[This summer, one of our interns Kelsey Gohn got a work-life reality check. She never thought about what her life would be like beyond just landing a job after school. But spending time at the Families and Work Institute, pouring over our research and listening to our discussions got her pondering things apart from a paycheck. Below are her reflections.]
“You know, I’ve never thought about that.”
That’s the response I get from most of my 20 year old peers when asked how much time they would take off when they have children. And that probably would have been the case for me, but my internship at the Families and Work Institute this summer has prompted me to think a great deal about these types of questions.
Examining family and work topics as someone who has less than less 6 months of work experience and is likely at least ten years away from having a family of their own puts me in an interesting position.
Now I’m haunted by statistics about the increased likelihood of divorce if I marry before a certain age and have a long commute; or how much less attractive I might be to job interviewers as a mother.
But then I remember, Sheryl Sandberg tells me lean in at every opportunity and Pantene tells me not to say sorry. The message from the media is clear: women, you can have it all, if you don’t stop yourself. I’d like to believe it, but I’ve been trained to make data-driven decisions and if you let the research data speak for itself, anyone’s ability to “balance” a career and family looks pretty bleak in the current work environment the United States provides.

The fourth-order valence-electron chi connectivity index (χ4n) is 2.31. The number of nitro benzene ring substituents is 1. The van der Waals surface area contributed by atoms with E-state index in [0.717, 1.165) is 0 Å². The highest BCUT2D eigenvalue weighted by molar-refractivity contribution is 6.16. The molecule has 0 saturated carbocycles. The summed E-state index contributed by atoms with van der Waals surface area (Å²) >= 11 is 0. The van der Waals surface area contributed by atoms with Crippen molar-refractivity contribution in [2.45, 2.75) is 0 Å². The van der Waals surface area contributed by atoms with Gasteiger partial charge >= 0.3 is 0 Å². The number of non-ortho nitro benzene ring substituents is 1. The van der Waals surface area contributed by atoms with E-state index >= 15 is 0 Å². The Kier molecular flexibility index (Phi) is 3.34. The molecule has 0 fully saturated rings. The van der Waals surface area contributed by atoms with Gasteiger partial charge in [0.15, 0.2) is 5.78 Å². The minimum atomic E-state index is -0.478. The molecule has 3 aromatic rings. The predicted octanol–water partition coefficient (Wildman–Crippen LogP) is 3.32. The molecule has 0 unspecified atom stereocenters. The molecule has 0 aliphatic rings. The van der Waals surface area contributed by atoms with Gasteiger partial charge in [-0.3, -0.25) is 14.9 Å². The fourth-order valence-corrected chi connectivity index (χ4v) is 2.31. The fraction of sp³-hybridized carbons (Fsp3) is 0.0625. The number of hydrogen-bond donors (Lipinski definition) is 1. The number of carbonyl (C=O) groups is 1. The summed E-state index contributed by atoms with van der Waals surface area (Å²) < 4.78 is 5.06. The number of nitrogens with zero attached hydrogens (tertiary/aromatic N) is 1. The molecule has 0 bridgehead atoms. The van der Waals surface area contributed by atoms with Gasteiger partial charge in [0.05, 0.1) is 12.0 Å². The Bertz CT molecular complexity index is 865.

While everything I’ve learned this summer certainly complicates my vision of the future, I now find it incredibly odd that more rising juniors and seniors don’t give this more thought, and that up until now, I’ve been blind to how pervasive these issues are. College students are conditioned to think about the jobs they will pursue after graduation, but not necessarily the type of life they want to have outside of work. However, many of the employee comments I’ve read for one of our projects at the Institute, the When Work Works awards, show they value flexibility more than a raise.
At our staff meetings, Ellen Galinsky, the cofounder and president of FWI, corrects anyone who talks about work-life balance. She doesn’t like the word balance. Instead she insists it’s all just part of life. And flexibility, and a more effective workplace overall, is a tool that helps make life more manageable. So many companies, like FWI’s When Work Works winners are doing a great job providing their employees with the ability to manage their lives, and I believe that other firms will have to follow suit, if they want to continue to be competitive in the recruiting process.
Additionally, I believe that my generation can play a large role in deconstructing the flexibility stigma and myth of an ideal worker. The only way we can do that though, is if we have these conversations now.